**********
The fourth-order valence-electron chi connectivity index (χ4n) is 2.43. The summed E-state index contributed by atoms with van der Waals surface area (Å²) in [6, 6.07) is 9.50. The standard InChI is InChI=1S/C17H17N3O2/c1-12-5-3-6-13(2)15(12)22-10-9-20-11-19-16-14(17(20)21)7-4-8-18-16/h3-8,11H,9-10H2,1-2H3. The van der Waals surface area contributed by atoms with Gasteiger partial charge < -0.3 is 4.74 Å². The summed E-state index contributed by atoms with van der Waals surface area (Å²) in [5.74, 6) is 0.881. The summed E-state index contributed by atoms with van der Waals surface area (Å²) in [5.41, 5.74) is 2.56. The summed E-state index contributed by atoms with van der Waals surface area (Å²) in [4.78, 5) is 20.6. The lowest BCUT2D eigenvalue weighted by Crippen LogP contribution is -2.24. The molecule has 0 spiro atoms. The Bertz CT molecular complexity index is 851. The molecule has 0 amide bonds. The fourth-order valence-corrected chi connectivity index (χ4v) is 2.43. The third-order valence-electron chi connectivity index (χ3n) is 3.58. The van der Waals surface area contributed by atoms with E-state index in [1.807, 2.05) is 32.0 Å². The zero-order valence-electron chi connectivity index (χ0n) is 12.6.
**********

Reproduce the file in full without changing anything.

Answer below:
The fourth-order valence-electron chi connectivity index (χ4n) is 2.43. The summed E-state index contributed by atoms with van der Waals surface area (Å²) in [6, 6.07) is 9.50. The standard InChI is InChI=1S/C17H17N3O2/c1-12-5-3-6-13(2)15(12)22-10-9-20-11-19-16-14(17(20)21)7-4-8-18-16/h3-8,11H,9-10H2,1-2H3. The van der Waals surface area contributed by atoms with Gasteiger partial charge < -0.3 is 4.74 Å². The summed E-state index contributed by atoms with van der Waals surface area (Å²) in [5.74, 6) is 0.881. The summed E-state index contributed by atoms with van der Waals surface area (Å²) in [5.41, 5.74) is 2.56. The summed E-state index contributed by atoms with van der Waals surface area (Å²) in [4.78, 5) is 20.6. The lowest BCUT2D eigenvalue weighted by Crippen LogP contribution is -2.24. The molecule has 0 spiro atoms. The Bertz CT molecular complexity index is 851. The molecule has 0 amide bonds. The fourth-order valence-corrected chi connectivity index (χ4v) is 2.43. The third-order valence-electron chi connectivity index (χ3n) is 3.58. The van der Waals surface area contributed by atoms with E-state index in [1.807, 2.05) is 32.0 Å². The zero-order valence-electron chi connectivity index (χ0n) is 12.6.